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A trove of tiny treasures

{SMALL COUNTRIES OF EUROPE}

These miniature nations -- Vatican City, Monaco, San Marino, Liechtenstein and Andorra -- add up to a wealth of ground to cover.

September 28, 2008|Susan Spano | Times Staff Writer

Some of the princely family's modern art is on display at the nearby Kunstmuseum, along with temporary exhibitions. But the museum's best surprise is its first-floor sushi bar, where I had an early dinner before trying to find my hotel.

The road from Vaduz to Balzers is a disconsolate suburban strip. But the mountainside town is affable, made up of well-tended houses surrounded by horse pastures and gardens, the kind of place where you could send your kids out to play with no worries.

For The Record
Los Angeles Times Friday, October 03, 2008 Home Edition Main News Part A Page 2 National Desk 1 inches; 25 words Type of Material: Correction
Encamp, Andorra: In a Sept. 28 Travel section article about the small countries of Europe, a town in Andorra was called Encampin. It is Encamp.
For The Record
Los Angeles Times Sunday, October 05, 2008 Home Edition Travel Part L Page 3 Features Desk 0 inches; 23 words Type of Material: Correction
Encamp, Andorra: In a Sept. 28 article about the small countries of Europe, a town in Andorra was called Encampin. It is Encamp.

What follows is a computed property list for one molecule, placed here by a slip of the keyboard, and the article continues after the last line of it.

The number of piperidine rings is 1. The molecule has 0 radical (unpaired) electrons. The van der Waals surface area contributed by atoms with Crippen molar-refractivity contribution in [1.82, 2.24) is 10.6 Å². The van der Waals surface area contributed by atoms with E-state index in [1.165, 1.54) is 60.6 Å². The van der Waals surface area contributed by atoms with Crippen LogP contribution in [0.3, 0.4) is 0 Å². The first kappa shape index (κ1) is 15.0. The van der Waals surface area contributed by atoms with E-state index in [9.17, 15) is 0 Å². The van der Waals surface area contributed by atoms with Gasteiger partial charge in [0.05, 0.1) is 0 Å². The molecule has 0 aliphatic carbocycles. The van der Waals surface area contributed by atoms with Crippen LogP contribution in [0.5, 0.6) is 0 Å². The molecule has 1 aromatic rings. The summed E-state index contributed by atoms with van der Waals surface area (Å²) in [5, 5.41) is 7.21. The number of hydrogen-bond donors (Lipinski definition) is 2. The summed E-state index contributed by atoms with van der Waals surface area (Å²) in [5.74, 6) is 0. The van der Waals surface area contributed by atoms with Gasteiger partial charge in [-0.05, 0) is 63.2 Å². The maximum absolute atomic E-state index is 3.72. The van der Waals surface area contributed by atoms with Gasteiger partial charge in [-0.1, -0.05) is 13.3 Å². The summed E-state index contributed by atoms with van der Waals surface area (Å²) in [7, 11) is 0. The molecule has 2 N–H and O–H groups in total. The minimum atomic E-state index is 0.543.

The next day I drove around Liechtenstein, bought a half-case of red wine from the princely family's vineyard near Vaduz and finally broached the front door of LGT, the royal family's bank, where I asked a customer service representative if I could open an account.

He looked at me strangely and asked where I was from.

When I told him I was American, he said I couldn't open an account in Liechtenstein because of U.S. banking regulations, but I'm pretty sure it was my Birkenstocks.

ANDORRA

Outside a church on my first morning in Andorra, I met a dapper man who looked about 60 and was wearing a suit coat with a silk handkerchief in the front pocket. He noticed that I was trying to read my map upside down and asked whether he could help.

After we'd talked for a while he asked me how old I thought he was. The average life expectancy in Andorra is 83, so I figured this was a trick question. But before I could come up with an answer he did a little twist and said he was 93. Then he pulled out his driver's license to prove it.

If first impressions are everything, he's the reason I took a shine to Andorra, but I found many others during my visit. Though locked in the mountains like Liechtenstein, Andorra is three times bigger, so there's more to see. And these mountains are the Catalonian Pyrenees, culturally flavored by Spain, where people stay up late and know how to party.

Andorra lines a high pass in the Pyrenees between France and Spain. I drove in from the north, noting the long line of cars headed in the opposite direction, stalled at a customs booth on the French border, where officials were opening trunks to inspect the loads of purchases leaving Andorra, a tax-free shopping mecca.

Pas de la Casa, the first town I came to, has a duty-free mall, like those in airports, and two route options for people going onward: a long, toll tunnel or the switchbacking road I chose that crosses the 7,900-foot Envalira Pass before plunging into Andorra.